I’m at work, and I notice a spider perhaps two feet above my eye level and maybe three feet off to my right.  The building I work in has very high ceilings, and my first thought is where the hell is his web attached, because if he’s coming down a string of silk it’s gotta be thirty or forty feet long by now.  Then I notice that he’s coming straight toward me, which is not something I’d expect a spider coming down a strand of silk to do.  He’s a tiny spider, and I’m not frightened of them, so this provokes fascination rather than oh god kill it fear.  As he gets closer, I realize that he’s not attached to anything and he’s not acting like he’s climbing a web– he’s got his legs curled up underneath him, in fact.  The damn thing is floating.  I even wave my hand above him to check, and the breeze from my hand stirs him a bit but I clearly don’t break any strands of web.  I try to film him but he’s too small for the resolution on my phone to handle.  I watch him drift onto a sofa and crawl away.


Yesterday, first customer of the day.  He waves me off at first, saying he’s only looking, which is just fine.  I tell him everything in the store is on sale (which is true, and is useful information, I figure) and that the way our current deal works is “spend more, save more.”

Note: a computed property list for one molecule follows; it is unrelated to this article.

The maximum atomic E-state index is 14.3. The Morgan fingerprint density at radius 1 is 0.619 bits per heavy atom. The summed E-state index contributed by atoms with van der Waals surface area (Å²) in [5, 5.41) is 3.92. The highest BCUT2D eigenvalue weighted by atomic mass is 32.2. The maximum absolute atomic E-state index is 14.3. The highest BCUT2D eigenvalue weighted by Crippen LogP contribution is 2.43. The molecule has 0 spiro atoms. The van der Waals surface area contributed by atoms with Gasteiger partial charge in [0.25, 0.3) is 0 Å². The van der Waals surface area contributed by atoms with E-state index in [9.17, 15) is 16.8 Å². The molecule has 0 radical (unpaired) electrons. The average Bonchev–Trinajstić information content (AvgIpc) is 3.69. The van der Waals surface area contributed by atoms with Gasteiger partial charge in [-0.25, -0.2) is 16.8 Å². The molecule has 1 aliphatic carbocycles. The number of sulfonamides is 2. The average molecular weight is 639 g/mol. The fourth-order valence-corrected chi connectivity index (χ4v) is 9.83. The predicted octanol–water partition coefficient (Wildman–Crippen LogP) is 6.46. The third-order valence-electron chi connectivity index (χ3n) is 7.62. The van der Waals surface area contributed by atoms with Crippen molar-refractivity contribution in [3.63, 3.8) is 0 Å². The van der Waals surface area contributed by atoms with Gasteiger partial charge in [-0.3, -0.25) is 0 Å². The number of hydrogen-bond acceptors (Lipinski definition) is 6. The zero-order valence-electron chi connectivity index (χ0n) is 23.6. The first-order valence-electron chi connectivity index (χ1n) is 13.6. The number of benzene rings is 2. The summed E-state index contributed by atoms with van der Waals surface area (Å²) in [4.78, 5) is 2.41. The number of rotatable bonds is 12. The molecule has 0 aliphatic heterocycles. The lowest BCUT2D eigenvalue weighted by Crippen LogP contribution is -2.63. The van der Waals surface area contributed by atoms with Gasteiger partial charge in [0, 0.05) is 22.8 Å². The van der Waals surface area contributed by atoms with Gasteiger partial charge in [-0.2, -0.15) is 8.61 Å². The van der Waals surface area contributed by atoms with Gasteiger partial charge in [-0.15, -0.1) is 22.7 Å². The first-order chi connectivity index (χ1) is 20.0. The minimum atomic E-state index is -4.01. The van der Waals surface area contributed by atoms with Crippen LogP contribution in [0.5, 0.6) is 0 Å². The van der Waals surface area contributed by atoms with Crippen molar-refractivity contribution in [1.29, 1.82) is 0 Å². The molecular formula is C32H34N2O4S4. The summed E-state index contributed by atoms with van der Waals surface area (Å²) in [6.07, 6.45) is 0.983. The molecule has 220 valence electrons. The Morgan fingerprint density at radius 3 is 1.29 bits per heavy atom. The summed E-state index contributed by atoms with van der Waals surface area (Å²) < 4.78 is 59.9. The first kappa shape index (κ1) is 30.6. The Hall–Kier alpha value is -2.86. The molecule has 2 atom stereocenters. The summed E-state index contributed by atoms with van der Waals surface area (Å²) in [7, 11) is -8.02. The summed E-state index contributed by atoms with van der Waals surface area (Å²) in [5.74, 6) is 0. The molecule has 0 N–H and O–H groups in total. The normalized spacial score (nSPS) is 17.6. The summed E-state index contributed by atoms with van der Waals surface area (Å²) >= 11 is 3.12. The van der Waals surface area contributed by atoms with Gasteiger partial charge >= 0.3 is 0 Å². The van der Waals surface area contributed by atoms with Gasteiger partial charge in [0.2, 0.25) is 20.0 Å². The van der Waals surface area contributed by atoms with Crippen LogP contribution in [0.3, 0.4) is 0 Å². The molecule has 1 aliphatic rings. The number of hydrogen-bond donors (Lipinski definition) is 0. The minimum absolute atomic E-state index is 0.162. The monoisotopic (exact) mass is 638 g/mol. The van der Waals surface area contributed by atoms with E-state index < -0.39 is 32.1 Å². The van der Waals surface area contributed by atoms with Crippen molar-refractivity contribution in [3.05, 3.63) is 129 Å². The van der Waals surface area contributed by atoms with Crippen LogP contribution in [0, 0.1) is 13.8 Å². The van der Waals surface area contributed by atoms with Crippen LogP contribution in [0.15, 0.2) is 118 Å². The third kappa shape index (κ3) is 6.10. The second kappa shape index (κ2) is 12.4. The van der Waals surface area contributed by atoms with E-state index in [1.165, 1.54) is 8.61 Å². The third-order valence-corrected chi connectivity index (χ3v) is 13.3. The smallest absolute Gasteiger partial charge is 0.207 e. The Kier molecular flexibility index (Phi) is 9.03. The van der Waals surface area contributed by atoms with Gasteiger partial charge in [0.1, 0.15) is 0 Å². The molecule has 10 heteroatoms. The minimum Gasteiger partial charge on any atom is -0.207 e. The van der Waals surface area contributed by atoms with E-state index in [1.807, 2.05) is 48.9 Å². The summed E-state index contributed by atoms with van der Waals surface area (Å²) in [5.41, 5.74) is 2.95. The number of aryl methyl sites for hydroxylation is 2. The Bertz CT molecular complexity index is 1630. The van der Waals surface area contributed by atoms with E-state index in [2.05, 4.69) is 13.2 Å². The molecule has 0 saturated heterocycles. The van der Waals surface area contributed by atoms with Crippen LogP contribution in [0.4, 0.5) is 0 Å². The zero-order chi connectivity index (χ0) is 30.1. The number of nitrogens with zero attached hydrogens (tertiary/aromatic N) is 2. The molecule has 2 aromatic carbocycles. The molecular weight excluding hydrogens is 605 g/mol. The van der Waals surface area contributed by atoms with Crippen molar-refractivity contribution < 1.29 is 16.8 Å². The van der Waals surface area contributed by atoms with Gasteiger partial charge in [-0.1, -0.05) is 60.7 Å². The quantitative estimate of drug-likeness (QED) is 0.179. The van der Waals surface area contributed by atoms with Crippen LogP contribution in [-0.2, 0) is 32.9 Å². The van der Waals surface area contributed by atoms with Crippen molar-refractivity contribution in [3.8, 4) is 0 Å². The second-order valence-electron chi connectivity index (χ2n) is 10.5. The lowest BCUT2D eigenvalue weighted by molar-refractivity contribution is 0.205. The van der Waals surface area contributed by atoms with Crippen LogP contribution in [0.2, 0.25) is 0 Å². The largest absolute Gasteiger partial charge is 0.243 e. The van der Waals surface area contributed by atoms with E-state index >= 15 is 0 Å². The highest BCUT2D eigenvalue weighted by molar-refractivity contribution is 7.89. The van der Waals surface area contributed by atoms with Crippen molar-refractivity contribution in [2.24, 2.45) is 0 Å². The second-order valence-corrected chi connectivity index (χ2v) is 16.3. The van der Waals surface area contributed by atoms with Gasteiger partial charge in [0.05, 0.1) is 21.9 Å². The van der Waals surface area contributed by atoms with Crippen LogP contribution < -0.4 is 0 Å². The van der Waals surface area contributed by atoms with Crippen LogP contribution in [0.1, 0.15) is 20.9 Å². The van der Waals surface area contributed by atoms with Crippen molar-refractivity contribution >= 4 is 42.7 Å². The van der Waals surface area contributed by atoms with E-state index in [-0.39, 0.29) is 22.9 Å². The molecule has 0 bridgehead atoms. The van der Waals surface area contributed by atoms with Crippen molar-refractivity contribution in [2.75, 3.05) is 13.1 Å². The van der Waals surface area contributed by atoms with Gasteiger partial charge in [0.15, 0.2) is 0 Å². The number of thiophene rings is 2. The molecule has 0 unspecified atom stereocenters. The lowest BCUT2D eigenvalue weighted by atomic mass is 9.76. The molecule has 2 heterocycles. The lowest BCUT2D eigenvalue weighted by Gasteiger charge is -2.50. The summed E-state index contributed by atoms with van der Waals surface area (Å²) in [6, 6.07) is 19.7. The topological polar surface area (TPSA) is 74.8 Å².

He looks dead at me and says “You mean Jew more, save more?”

It takes me a second to process yeah that’s what the fuck he said.

“No,” I reply, shifting into my Teacher Voice.  “I said spend more, save more.”  And then I walk away and let my manager know that this fucker will be receiving no help from me whatsoever while he’s in the store and that if he speaks to me again we’re all lucky if the only thing I do is refer him to another salesperson.

The man and his wife circle the sales floor and leave without speaking to or being spoken to by anyone else.  I spend the rest of my day with half of my brain proud of me for not losing my job by lighting this fucker up and the other half of my brain ashamed of me for not lighting the fucker up anyway.

I am, much later, trending toward the second option, for the record.  How the fuck are you so fucking comfortable with being a bigot that you’ll just say shit like that to random fucking strangers in public?  I shoulda thrown his ass out.